No Fear in Love

One of the most important concepts that we find in God’s Word is the concept that “fear” is a feeling that is a great opponent of faith and of love. We know that “do not fear” and “do not be afraid” are phrases that occur a lot and are sent from God or God’s agents to the rest of us at least a few hundred times in Scripture. As John writes in his first letter: “There is no fear in love, but perfect love casts out fear; for fear has to do with punishment, and whoever fears has not reached perfection in love.” Also, we read in Hebrews that Jesus came and died for us sinners so that “through death [Jesus] might destroy the one who has the power of death, that is, the devil,and free those who all their lives were held in slavery by the fear of death” – that’s freeing ALL of us sinners, “held in slavery by the fear of death.”

I’ve prayed a lot about that verse in Hebrews, and it seems to me that this “fear of death” is really a “fear of any kind of loss” – fear of the big D “Death,” yes, but also our fears of experiencing “little deaths,” “little losses” like fear of failure, fear of rejection, fear of embarrassment, and fear of the loss of a job or a relationship, or a possession or possessions, and the like. Finding that our main spiritual enemy, feeling-wise, is fear – we Christians can jump to the wrong conclusion; we can equate fear only with cowardice. The result is that the devil traps us into doing many stupid things only because we want to avoid being seen as a coward. So then, for instance, we don’t take precautions, or we feel that showing a certain bravado – say, during this COVID time – is the best way to show others that we have put our entire faith in God to protect us…no matter what we do. Contrary to that, I’m reminded of Christ’s reaction when tempted by Satan to jump off the top of the Temple in Jerusalem just so that, in being rescued by angels, Jesus could PROVE to those watching that Jesus was the Messiah. Jesus refused Satan’s DARE, and quoted Scripture IN His refusal, informing the Devil: “Again it is written, ‘Do not put the Lord your God to the test.’”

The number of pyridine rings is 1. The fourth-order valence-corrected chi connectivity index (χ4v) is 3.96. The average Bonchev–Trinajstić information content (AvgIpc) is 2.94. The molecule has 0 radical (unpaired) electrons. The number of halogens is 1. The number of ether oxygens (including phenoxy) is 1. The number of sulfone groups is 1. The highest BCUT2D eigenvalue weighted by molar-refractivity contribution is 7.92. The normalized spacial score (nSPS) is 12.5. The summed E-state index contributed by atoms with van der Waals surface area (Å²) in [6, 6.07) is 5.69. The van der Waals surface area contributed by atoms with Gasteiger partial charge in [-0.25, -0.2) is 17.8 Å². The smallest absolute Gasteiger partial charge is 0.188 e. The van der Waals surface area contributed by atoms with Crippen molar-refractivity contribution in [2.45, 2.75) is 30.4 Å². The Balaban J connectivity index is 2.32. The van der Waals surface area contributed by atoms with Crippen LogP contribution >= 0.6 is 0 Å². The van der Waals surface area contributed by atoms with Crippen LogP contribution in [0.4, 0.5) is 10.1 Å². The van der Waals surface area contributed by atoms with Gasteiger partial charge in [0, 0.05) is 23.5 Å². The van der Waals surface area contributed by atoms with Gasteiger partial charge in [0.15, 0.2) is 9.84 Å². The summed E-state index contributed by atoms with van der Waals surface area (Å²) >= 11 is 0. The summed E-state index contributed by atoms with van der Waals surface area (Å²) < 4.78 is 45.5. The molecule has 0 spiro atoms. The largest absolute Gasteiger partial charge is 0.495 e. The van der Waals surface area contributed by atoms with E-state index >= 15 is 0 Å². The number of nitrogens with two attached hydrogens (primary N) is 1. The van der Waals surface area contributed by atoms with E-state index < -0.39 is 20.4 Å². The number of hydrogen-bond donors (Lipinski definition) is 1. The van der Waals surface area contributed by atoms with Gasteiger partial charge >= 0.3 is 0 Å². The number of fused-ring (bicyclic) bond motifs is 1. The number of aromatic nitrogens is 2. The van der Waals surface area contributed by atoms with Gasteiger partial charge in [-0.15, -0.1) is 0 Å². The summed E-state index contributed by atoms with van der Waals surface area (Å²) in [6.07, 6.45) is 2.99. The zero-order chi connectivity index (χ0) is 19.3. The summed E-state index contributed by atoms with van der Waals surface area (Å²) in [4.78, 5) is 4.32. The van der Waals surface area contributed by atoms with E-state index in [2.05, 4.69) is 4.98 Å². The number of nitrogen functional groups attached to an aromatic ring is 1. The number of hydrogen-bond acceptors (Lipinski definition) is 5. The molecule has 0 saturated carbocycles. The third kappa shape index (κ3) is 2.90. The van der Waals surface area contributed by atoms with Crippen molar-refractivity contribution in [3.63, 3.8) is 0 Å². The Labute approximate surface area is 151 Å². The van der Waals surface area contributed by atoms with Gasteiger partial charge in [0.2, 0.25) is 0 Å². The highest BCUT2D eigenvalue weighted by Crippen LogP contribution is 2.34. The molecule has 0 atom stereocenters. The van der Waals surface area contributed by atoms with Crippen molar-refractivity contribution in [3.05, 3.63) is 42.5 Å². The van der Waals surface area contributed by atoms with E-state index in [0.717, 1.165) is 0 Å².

With this in mind let’s turn to the character of David in the Bible – the one who slew Goliath. After that David was taken into King Saul’s household as a young man. He was Saul’s favorite for a while, partly because he played music and sang so well, soothing Saul’s spirits. But when David also became a great warrior and commander of the Israelite armies – and when Israelites began chanting that “Saul has killed his thousands, and David has killed his TEN thousands” – Saul’s jealousy knew no bounds, and he tried to kill David. Now, David, since he HAD killed Goliath and HAD been a successful commander, could easily have become overconfident, let his fear of being called a coward get the best of him, and just remain at Saul’s court, where he likely would have been killed. But God, through Saul’s son and David’s close friend Jonathan, warned David to flee; David himself, a praying man, sensed it was better to go away also. So our “Boost from the Bible” today comes from a verse within this story, 1st Samuel 20, verse 42: “Then Jonathan said to David, ‘Go in peace, since both of us have sworn in the name of the Lord, saying, ‘The Lord shall be between my descendants and your descendants forever.’ And David got up…and left.”